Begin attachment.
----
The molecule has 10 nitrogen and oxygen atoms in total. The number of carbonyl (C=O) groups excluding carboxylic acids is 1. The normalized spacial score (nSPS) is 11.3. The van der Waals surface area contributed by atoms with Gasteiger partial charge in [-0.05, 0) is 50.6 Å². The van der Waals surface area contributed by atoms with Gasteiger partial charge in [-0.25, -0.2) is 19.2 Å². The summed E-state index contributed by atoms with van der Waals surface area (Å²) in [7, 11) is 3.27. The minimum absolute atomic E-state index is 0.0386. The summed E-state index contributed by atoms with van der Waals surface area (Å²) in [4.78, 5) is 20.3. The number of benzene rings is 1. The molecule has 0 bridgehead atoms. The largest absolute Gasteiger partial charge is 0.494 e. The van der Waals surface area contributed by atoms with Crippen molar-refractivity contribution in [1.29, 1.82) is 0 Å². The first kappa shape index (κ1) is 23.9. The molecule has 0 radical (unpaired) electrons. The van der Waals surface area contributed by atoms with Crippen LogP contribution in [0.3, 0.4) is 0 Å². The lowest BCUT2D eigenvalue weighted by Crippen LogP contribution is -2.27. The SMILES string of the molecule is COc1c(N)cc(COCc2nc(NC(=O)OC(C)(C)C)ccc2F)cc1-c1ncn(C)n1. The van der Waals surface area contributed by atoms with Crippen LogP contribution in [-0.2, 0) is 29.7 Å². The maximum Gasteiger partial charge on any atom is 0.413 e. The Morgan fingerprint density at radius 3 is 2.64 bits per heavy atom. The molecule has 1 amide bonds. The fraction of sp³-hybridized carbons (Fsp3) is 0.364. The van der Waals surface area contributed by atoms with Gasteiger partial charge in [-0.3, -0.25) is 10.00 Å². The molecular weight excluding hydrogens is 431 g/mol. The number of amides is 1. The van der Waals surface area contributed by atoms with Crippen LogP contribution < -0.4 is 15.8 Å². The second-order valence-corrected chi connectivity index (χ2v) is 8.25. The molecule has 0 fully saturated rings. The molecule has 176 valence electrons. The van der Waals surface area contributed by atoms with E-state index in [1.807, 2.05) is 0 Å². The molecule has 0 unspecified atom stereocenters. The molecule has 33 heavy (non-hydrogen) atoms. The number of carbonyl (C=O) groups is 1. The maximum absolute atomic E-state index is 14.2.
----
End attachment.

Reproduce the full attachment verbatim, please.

The molecule has 10 nitrogen and oxygen atoms in total. The number of carbonyl (C=O) groups excluding carboxylic acids is 1. The normalized spacial score (nSPS) is 11.3. The van der Waals surface area contributed by atoms with Gasteiger partial charge in [-0.05, 0) is 50.6 Å². The van der Waals surface area contributed by atoms with Gasteiger partial charge in [-0.25, -0.2) is 19.2 Å². The summed E-state index contributed by atoms with van der Waals surface area (Å²) in [7, 11) is 3.27. The minimum absolute atomic E-state index is 0.0386. The summed E-state index contributed by atoms with van der Waals surface area (Å²) in [4.78, 5) is 20.3. The number of benzene rings is 1. The molecule has 0 bridgehead atoms. The largest absolute Gasteiger partial charge is 0.494 e. The van der Waals surface area contributed by atoms with Crippen molar-refractivity contribution in [1.29, 1.82) is 0 Å². The first kappa shape index (κ1) is 23.9. The molecule has 0 radical (unpaired) electrons. The van der Waals surface area contributed by atoms with Crippen LogP contribution in [0.3, 0.4) is 0 Å². The lowest BCUT2D eigenvalue weighted by Crippen LogP contribution is -2.27. The SMILES string of the molecule is COc1c(N)cc(COCc2nc(NC(=O)OC(C)(C)C)ccc2F)cc1-c1ncn(C)n1. The van der Waals surface area contributed by atoms with Crippen LogP contribution in [-0.2, 0) is 29.7 Å². The maximum Gasteiger partial charge on any atom is 0.413 e. The Morgan fingerprint density at radius 3 is 2.64 bits per heavy atom. The molecule has 1 amide bonds. The fraction of sp³-hybridized carbons (Fsp3) is 0.364. The van der Waals surface area contributed by atoms with Gasteiger partial charge in [-0.3, -0.25) is 10.00 Å². The molecular weight excluding hydrogens is 431 g/mol. The number of amides is 1. The van der Waals surface area contributed by atoms with Crippen LogP contribution < -0.4 is 15.8 Å². The second-order valence-corrected chi connectivity index (χ2v) is 8.25. The molecule has 0 fully saturated rings. The molecule has 176 valence electrons. The van der Waals surface area contributed by atoms with E-state index in [1.807, 2.05) is 0 Å². The molecule has 0 unspecified atom stereocenters. The molecule has 33 heavy (non-hydrogen) atoms. The number of carbonyl (C=O) groups is 1. The maximum absolute atomic E-state index is 14.2.